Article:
Friday, January 14, 2005

Get active

A lot of people were motivated to become active politically this year. I was one of those so moved. There's a lot of building from the grassroots going on with our newly created activists.

But one area where we need to make certain we get involved is our churches. I urge people of good faith to volunteer for church committees, particularly if you are concerned about social justices issues.

It's not always easy. I was on the family committee at my old church. We met regularly and developed quite a few good ideas to draw families together in affordable and wholesome ways. But a handful of the members decided the church would subsidize their tickets to see a Nativity play in Pennsylvania.

The church would pay for half of the tickets, the bus rental fees, and the meals. Those attending would pay about $55 per ticket.

Two of us on the committee seemed shock by the expenditure. We pointed out that even with the church paying half of the expenses, the price was beyond what a family of four could afford.

Those who could afford to go probably didn't need the church subsidizing their tickets. Those who couldn't afford to go would be helping to pay for the tickets of those who did go through their tithes. We pointed to less costly options that would allow the entire church family to afford to go on an outing together. Then we discovered the trip's advocates didn't intend for the church to subsidize just their tickets, but also the tickets of their friends and neighbors.

I pointed out that the cost of the one trip exceeded the entire annual budget of the church's soup kitchen and food bank. That drew an angry response. Then I did something that still troubles me months later: I said nothing further about it.

It did not matter. The committee chair stopped telling me when the meetings were. I took the hint and stopped asking.

In November we left the church for several reasons and have found a new church. If volunteers are sought for committee service, I intend to raise my hand.

Carnacki

2 Comments:
At 12:02 AM, Blogger ncbookmom said...

Hey there Carnacki and Pastordan!

I was quite struck by your post on using the activist spirit in dealings with one's own church.

I am finding I am beginning to fight on several fronts here in NC. Our family worships at a mainline Methodist church with over 3,000 members, so needless to say, there's some diversity in our political views. We are currently seeing some battle lines drawn about gay marriage/homosexuality, (we have some gay and lesbian couples who are a part of our active church family), about the role of relgion in schools (school prayer, school textbooks, student religious groups, etc.) and about our pastor.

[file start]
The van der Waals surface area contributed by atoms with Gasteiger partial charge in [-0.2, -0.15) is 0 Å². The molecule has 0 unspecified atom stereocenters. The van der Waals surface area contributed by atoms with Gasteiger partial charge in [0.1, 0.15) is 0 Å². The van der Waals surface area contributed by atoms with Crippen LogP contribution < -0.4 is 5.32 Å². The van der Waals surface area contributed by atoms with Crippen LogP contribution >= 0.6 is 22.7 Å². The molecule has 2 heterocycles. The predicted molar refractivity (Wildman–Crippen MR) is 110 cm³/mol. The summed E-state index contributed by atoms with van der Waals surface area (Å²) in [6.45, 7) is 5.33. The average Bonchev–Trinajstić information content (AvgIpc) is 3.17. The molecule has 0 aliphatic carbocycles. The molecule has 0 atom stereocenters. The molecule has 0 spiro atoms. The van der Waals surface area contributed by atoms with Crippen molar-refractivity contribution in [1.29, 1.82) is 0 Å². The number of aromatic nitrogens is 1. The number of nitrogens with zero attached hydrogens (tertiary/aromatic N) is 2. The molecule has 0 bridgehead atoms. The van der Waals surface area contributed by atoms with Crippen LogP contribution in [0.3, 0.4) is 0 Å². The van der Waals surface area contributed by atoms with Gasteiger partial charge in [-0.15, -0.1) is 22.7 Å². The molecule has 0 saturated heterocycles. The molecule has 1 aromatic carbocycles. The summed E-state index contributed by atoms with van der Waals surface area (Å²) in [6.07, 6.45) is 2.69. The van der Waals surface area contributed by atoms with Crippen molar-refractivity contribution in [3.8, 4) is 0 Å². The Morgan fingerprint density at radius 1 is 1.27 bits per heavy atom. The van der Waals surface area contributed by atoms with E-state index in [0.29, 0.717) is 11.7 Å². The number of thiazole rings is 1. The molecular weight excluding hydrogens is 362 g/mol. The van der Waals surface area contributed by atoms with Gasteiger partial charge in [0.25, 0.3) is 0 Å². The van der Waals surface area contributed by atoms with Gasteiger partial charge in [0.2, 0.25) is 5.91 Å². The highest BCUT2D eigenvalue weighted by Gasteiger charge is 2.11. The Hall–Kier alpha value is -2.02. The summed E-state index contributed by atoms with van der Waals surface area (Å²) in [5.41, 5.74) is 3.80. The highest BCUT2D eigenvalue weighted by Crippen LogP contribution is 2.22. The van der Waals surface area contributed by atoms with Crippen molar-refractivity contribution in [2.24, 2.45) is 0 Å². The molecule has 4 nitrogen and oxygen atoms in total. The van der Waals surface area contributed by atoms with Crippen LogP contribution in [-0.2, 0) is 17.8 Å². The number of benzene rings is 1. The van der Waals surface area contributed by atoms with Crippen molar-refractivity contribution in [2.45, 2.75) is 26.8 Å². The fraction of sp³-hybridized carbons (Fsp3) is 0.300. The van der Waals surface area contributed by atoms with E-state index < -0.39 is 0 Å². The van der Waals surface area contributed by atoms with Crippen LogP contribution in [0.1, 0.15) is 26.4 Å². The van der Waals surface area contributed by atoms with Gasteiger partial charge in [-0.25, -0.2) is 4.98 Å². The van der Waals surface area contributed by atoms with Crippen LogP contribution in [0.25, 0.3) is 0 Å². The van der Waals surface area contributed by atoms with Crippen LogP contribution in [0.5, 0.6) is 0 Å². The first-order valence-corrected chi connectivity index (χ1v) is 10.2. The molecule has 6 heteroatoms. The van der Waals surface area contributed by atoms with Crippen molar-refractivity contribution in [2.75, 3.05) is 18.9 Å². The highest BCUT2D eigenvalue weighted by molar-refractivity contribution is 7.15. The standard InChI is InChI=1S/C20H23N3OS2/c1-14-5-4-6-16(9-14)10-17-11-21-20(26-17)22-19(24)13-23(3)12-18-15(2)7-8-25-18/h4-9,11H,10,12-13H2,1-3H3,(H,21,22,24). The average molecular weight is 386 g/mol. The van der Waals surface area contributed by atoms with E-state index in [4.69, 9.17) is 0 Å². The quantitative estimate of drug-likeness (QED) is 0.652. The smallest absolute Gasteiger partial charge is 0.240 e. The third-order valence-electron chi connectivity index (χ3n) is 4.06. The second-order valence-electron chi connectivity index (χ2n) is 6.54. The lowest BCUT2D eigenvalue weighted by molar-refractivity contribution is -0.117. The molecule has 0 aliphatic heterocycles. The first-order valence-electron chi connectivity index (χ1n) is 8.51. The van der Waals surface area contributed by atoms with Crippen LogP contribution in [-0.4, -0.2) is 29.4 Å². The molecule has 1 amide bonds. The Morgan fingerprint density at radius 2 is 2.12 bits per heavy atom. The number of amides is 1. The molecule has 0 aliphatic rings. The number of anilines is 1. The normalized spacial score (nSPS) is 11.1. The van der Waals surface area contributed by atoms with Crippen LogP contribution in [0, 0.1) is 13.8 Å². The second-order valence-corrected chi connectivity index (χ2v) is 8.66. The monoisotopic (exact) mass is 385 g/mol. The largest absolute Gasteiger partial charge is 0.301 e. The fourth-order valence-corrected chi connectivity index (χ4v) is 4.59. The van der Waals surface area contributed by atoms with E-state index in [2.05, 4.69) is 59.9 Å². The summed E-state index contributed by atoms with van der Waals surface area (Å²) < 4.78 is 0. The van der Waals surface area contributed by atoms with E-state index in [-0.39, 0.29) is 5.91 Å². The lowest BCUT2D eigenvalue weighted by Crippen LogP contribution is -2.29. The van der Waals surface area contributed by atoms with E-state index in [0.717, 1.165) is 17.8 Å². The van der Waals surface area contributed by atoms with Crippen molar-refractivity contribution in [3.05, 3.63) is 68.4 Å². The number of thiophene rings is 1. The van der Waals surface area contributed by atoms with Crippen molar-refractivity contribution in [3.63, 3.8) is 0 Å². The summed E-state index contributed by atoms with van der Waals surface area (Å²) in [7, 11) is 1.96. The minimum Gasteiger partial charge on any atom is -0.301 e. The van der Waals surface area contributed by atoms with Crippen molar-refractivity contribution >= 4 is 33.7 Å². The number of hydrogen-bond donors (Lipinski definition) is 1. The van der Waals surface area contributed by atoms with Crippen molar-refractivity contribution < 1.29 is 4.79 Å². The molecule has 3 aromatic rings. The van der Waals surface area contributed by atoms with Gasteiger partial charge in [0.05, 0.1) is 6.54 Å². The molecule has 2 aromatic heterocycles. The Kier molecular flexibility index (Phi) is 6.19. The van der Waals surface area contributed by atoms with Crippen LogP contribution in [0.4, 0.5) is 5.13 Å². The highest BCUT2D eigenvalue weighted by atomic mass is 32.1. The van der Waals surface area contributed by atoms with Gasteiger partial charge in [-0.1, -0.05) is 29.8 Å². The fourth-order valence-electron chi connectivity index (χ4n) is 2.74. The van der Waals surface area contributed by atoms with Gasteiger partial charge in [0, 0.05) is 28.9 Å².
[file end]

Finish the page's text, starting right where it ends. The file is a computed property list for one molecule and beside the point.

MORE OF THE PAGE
Our pastor has been a very interesting person to listen to over the past two years. He's a Vietnam Vet himself and continues to serve as a chaplain in the Army Reserve. His duties include ministering to the troops stationed in Fort Bragg, and yes, sometimes he is the one who goes to family member's homes to tell them their loved one has died overseas.

His own wartime experiences, these monlthy Army pastoral duties, and teh fact that his own son is currently stationed overseas in Iraq make for very interesting, perceptive, honest and insightful sermon messages.

I consider it a sign of his integrity that I do not know the man's political affliation. He never once advocated voting for any side in the elections, nor did he give "slanted" sermons that made it perfectly clear which candidate's position he was supporting. Instead, he kept his focus on the message of "Thy kingdom come" and the vision God has for our world, however short we may fall of that vision right now.

Yet this wonderful man, who has been a great example of what it means to be a disciple of Christ, is coming under attack for his apparent "acceptance" of the gay couples in our church. I'm working next week on a letter writing campaign to our Staff- parish relations committee that hopefully will shore up support against this increasingly vocal minority.

I'm also involved in a large Sunday school class (about 20 couples) who are usully very willing to talk all around the edges of politics, but never come out and support an issue directly, and many of whom have been annoying me lately with paranoid right-wing e-mails forwarded about how we're all going to hell in a handbasket over x, y, and z.

As I think I posted to you on DKos, last Sunday, we had a guest preacher at our youth group meeting who preached on the "salt of the earth" scripture. For a visual aid, he held up a bag of sugar and a container of salt and said, "look-- we're not called to be the *sugar* of the earth! It's not our job as Christians to make everything nice & sweet. We're called to be *salty*-- to mix it up, to be the seasoning."

I think it's time as progressives who are working for social justice that we go ahead and get a little "salty," starting with our faith families!

Cheers,
Mrs. Brown/ N.C. Bookmom

 
At 11:03 PM, Blogger Carnacki said...

Mrs. Brown,

I had a woman from my old church tell me gay marriage posed a greater threat than the terrorists that attacked on Sept. 11th. I do not understand these people.

 

Post a Comment

<< Home